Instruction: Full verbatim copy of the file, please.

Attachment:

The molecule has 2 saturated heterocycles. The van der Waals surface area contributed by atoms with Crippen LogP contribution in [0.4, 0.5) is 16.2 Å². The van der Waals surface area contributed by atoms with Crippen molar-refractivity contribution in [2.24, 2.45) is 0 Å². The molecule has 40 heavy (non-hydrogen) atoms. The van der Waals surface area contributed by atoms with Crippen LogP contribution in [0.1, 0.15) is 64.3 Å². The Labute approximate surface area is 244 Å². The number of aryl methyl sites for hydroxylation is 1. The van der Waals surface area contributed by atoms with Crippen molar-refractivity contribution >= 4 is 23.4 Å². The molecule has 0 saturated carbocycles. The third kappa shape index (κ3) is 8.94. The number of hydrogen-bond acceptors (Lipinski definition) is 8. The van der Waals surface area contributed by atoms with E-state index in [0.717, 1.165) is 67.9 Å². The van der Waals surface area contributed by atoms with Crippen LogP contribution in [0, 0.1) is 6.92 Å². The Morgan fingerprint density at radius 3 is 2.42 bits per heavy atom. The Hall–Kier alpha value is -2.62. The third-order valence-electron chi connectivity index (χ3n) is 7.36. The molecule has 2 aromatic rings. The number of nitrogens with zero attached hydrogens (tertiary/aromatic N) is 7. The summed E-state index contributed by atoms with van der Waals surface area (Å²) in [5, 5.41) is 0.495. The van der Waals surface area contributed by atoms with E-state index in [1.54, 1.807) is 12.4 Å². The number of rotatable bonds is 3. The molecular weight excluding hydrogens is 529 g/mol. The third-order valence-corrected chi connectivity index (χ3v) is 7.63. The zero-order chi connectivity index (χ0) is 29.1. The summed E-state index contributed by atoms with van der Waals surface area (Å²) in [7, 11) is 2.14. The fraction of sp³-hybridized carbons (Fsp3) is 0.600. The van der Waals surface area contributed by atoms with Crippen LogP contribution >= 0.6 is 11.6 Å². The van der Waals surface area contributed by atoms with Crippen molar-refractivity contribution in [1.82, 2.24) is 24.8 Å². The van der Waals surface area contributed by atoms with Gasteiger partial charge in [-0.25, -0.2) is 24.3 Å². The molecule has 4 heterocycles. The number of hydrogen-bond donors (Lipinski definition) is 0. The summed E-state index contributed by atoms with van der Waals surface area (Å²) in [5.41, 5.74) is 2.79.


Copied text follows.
The molecule has 2 saturated heterocycles. The van der Waals surface area contributed by atoms with Crippen LogP contribution in [0.4, 0.5) is 16.2 Å². The van der Waals surface area contributed by atoms with Crippen molar-refractivity contribution in [2.24, 2.45) is 0 Å². The molecule has 40 heavy (non-hydrogen) atoms. The van der Waals surface area contributed by atoms with Crippen LogP contribution in [0.1, 0.15) is 64.3 Å². The Labute approximate surface area is 244 Å². The number of aryl methyl sites for hydroxylation is 1. The van der Waals surface area contributed by atoms with Crippen molar-refractivity contribution >= 4 is 23.4 Å². The molecule has 0 saturated carbocycles. The third kappa shape index (κ3) is 8.94. The number of hydrogen-bond acceptors (Lipinski definition) is 8. The van der Waals surface area contributed by atoms with E-state index in [0.717, 1.165) is 67.9 Å². The van der Waals surface area contributed by atoms with Crippen LogP contribution in [0, 0.1) is 6.92 Å². The Morgan fingerprint density at radius 3 is 2.42 bits per heavy atom. The Hall–Kier alpha value is -2.62. The third-order valence-electron chi connectivity index (χ3n) is 7.36. The molecule has 2 aromatic rings. The number of nitrogens with zero attached hydrogens (tertiary/aromatic N) is 7. The summed E-state index contributed by atoms with van der Waals surface area (Å²) in [5, 5.41) is 0.495. The van der Waals surface area contributed by atoms with E-state index in [1.54, 1.807) is 12.4 Å². The number of rotatable bonds is 3. The molecular weight excluding hydrogens is 529 g/mol. The third-order valence-corrected chi connectivity index (χ3v) is 7.63. The zero-order chi connectivity index (χ0) is 29.1. The summed E-state index contributed by atoms with van der Waals surface area (Å²) in [7, 11) is 2.14. The fraction of sp³-hybridized carbons (Fsp3) is 0.600. The van der Waals surface area contributed by atoms with Crippen LogP contribution >= 0.6 is 11.6 Å². The van der Waals surface area contributed by atoms with Crippen molar-refractivity contribution in [1.82, 2.24) is 24.8 Å². The van der Waals surface area contributed by atoms with Gasteiger partial charge in [-0.25, -0.2) is 24.3 Å². The molecule has 4 heterocycles. The number of hydrogen-bond donors (Lipinski definition) is 0. The summed E-state index contributed by atoms with van der Waals surface area (Å²) in [5.41, 5.74) is 2.79.